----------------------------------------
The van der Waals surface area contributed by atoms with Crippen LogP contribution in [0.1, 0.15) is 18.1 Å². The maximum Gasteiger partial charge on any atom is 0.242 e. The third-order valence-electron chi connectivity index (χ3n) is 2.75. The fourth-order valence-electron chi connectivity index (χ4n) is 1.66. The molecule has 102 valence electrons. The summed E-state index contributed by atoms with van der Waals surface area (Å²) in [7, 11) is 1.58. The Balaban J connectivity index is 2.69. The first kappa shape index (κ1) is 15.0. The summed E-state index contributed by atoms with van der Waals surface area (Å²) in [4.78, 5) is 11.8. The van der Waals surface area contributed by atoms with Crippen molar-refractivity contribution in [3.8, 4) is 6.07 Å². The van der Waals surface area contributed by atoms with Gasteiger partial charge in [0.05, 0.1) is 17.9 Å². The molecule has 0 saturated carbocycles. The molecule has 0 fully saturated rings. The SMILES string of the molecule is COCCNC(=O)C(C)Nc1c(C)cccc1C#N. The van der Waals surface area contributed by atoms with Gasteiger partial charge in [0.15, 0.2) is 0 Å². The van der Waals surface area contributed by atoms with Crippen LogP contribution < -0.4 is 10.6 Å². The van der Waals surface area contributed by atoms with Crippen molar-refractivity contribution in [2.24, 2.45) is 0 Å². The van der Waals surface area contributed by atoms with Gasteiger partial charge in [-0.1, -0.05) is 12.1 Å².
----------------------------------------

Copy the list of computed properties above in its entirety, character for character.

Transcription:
The van der Waals surface area contributed by atoms with Crippen LogP contribution in [0.1, 0.15) is 18.1 Å². The maximum Gasteiger partial charge on any atom is 0.242 e. The third-order valence-electron chi connectivity index (χ3n) is 2.75. The fourth-order valence-electron chi connectivity index (χ4n) is 1.66. The molecule has 102 valence electrons. The summed E-state index contributed by atoms with van der Waals surface area (Å²) in [7, 11) is 1.58. The Balaban J connectivity index is 2.69. The first kappa shape index (κ1) is 15.0. The summed E-state index contributed by atoms with van der Waals surface area (Å²) in [4.78, 5) is 11.8. The van der Waals surface area contributed by atoms with Crippen molar-refractivity contribution in [3.8, 4) is 6.07 Å². The van der Waals surface area contributed by atoms with Gasteiger partial charge in [0.05, 0.1) is 17.9 Å². The molecule has 0 saturated carbocycles. The molecule has 0 fully saturated rings. The SMILES string of the molecule is COCCNC(=O)C(C)Nc1c(C)cccc1C#N. The van der Waals surface area contributed by atoms with Gasteiger partial charge in [0.15, 0.2) is 0 Å². The van der Waals surface area contributed by atoms with Crippen LogP contribution < -0.4 is 10.6 Å². The van der Waals surface area contributed by atoms with Crippen molar-refractivity contribution in [2.24, 2.45) is 0 Å². The van der Waals surface area contributed by atoms with Gasteiger partial charge in [-0.1, -0.05) is 12.1 Å².